----- Original Message -----
From: "Gabriele Bartolini" <[EMAIL PROTECTED]>
To: "Aaron Werman" <[EMAIL PROTECTED]>;
Sent: Thursday, October 07, 2004 1:07 PM
Subject: Re: [PERFORM] Data warehousing requirements
> At 13.30 07/10/2004, Aaron Werman wrote:
> >Consider how the fact table is going to be used, and review hacking it up
> >based on usage. Fact tables should be fairly narrow, so if there are
> >columns beyond keys and dimension keys consider breaking it into parallel
> >tables (vertical partitioning).
> Hmm ... I have only an extra column. Sorry if I ask you to confirm this,
> but practically vertical partitioning allows me to divide a table into 2
> tables (like if I cut them vertically, right?) having the same key. If I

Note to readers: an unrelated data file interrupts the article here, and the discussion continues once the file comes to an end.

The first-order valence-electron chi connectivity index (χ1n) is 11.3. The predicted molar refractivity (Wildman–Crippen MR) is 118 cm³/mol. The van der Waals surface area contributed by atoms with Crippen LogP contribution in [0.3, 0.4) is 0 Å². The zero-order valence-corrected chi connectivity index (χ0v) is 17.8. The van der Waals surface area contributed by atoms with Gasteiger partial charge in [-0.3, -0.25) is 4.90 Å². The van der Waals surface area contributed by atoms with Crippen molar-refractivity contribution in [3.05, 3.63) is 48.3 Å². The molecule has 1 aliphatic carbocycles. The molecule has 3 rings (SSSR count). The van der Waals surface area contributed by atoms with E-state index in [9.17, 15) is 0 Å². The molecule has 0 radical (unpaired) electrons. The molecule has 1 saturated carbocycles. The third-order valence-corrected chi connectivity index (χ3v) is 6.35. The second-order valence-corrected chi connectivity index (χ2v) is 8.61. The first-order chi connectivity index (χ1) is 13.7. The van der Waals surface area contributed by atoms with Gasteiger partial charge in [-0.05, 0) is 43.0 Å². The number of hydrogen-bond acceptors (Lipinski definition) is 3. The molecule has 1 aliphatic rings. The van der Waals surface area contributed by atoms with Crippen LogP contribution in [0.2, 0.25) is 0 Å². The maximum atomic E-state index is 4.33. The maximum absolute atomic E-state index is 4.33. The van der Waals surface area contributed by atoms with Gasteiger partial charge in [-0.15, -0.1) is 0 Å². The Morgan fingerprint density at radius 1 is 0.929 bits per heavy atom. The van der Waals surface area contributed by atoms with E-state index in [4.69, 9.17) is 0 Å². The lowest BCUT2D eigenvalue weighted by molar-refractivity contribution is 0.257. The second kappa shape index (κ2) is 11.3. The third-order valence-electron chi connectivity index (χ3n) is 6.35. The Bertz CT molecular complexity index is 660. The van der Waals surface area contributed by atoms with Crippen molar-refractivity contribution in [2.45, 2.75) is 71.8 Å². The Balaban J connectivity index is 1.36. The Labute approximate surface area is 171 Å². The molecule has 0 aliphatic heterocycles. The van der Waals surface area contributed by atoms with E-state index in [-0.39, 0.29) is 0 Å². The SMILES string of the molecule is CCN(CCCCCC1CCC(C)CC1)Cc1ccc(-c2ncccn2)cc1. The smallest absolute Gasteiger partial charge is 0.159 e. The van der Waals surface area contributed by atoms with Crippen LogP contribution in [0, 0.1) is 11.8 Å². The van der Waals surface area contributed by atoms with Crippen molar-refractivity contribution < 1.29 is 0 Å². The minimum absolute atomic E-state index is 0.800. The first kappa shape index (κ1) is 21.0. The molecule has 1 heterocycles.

> had 2 extra columns, that could be the case, couldn't it?
Yes - it's splitting a table's columns and copying the PK. If you have only
one column and it's narrow - partitioning becomes harder to justify.
> >Horizontal partitioning is your friend; especially if it is large -
> >slicing the data into chunks. If the fact table is date driven it might
> >worthwhile to break it into separate tables based on date key. This wins
> >reducing the working set of queries and in buffering. If there is a real
> >hotspot, such as current month's activity, you might want to keep a
> >table with just the (most) active data.Static tables of unchanged data
> >simplify backups, etc., as well.
> In this case, you mean I can chunk data into: "facts_04_08" for the august
> 2004 facts. Is this the case?
Exactly. The problem is when you need to query across the chunks. There was
a discussion here of creating views ala
create view facts as